Is this because the elites were born with better brain endurance, or because their training made them that way? And even though the elites were already good, could they get better? At this point, no one knows. But it’s another reason to suspect that adding brain endurance training won’t have the same spectacular results in trained athletes that it appears to produce in untrained subjects. That’s not surprising – after all, virtually nothing produces big gains in already well-trained athletes.

So, to sum up those first three points, I suspect brain endurance training has real effects, but it’s probably not worth trying unless you have the tools to execute it properly, and it may well have diminished or marginal effects in well-trained athletes.

Where does this leave us? For my money, the brain intervention with the best ratio of potential outcome to time and effort invested is motivational self-talk, which involves deliberately learning to control the inner monologue that tells you to give up or keep pushing.

Marcora published some promising results on self-talk back in 2013. Since then, he and others have published further findings, including a study this fall from Stephen Cheung’s group at Brock University that found that cyclists could push themselves to a higher core temperature in hot conditions after a simple self-talk intervention.

The nice thing about self-talk is that it’s not as arduous as brain endurance training. For what it’s worth, here’s a detailed description of the two-stage self-talk intervention used in Marcora’s 2013 study:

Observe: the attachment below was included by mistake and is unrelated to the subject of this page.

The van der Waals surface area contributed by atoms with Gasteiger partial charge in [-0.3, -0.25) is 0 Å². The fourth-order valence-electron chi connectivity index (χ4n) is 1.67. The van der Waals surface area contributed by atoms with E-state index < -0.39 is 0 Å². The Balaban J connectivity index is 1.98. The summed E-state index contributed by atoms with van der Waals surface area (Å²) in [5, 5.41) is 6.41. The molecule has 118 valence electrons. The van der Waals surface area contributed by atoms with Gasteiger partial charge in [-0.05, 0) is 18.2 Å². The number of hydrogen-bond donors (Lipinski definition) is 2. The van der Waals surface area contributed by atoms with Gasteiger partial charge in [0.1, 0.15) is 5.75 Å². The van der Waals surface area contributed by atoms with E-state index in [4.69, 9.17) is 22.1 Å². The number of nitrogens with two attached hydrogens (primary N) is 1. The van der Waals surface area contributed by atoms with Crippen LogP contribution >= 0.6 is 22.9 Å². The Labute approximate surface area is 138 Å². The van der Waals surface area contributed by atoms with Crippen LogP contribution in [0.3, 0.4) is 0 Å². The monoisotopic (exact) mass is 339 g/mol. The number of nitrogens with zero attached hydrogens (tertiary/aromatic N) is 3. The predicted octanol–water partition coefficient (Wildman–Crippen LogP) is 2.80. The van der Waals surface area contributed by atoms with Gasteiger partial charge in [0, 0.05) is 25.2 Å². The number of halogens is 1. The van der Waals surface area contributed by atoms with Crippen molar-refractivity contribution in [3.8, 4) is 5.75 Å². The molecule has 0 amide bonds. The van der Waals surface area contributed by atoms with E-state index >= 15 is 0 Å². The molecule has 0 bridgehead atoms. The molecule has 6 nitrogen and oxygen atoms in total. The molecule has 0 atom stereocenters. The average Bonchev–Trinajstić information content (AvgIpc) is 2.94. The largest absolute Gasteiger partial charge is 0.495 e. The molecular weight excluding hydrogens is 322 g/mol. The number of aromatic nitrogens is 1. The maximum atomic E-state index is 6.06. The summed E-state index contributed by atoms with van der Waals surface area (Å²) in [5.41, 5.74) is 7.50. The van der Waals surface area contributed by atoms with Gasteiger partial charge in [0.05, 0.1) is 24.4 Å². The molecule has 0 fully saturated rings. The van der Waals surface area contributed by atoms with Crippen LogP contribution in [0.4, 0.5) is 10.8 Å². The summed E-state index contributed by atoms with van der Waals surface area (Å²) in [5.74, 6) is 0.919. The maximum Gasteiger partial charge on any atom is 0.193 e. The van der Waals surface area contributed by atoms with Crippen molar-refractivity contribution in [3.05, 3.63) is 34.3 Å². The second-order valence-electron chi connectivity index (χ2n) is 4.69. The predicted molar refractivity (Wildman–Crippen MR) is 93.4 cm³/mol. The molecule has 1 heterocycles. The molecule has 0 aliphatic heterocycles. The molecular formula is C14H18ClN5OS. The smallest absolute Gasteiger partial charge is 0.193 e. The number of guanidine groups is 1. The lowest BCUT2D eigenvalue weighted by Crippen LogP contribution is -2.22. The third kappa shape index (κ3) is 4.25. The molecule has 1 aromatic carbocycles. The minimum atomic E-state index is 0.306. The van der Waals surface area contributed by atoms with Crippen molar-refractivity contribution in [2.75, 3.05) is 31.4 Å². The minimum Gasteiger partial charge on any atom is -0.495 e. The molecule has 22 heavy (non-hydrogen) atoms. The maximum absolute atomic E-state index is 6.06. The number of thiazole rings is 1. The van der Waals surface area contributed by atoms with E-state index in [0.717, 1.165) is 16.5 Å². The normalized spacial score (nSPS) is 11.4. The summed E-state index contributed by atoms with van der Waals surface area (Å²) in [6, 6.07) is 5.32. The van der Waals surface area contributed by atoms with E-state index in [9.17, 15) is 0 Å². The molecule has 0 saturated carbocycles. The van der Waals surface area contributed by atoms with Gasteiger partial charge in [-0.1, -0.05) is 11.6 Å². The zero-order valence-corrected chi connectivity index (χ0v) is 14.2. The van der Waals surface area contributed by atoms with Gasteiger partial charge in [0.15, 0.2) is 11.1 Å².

During stage 1, participants were introduced to the concept of self-talk and provided with a workbook in which they highlighted any self-talk statements that they had used in the preceding TTE [time-to-exhaustion] test. From this pool of self-statements, participants identified up to five that were deemed to be motivational and compared them to a set of 12 prelisted motivational statements (e.g., “drive forward” and “you’re doing well”) generated from the existent self-talk literature. From these two lists, participants were requested to select four statements that would optimise their performance during a TTE test identical with the one previously carried out. It was instructed that two of these statements should be relevant to the early–mid stage of such test (e.g., “feeling good”), with the remaining two being more applicable to the last stage of the test near exhaustion (e.g., “push through this”). This approach was chosen so as to identify the contextual influence of verbal statements (27) on specific stages of the TTE test.

Stage 2 was a familiarisation phase in which participants were instructed to continue with their own training while using their selected statements, during a minimum of three aerobic exercise sessions over the 2-wk period. After each aerobic exercise session, participants completed a workbook protocol to assist them in assessing the use and efficacy of each of their four chosen statements during the session. Effective statements were noted and used in the subsequent aerobic exercise sessions, whereas ineffective statements were either rephrased or replaced with a more suitable statement (as deemed by the participants). This process was designed to ensure that participants were comfortable using their four motivational self-statements when they performed the second TTE test (posttest).

If I were to sum all that up in a few words, it would be to be conscious of your internal monologue, and practice shaping it in a positive way. Like every other aspect of training, don’t expect to execute it in a race if you haven’t mastered it in practice.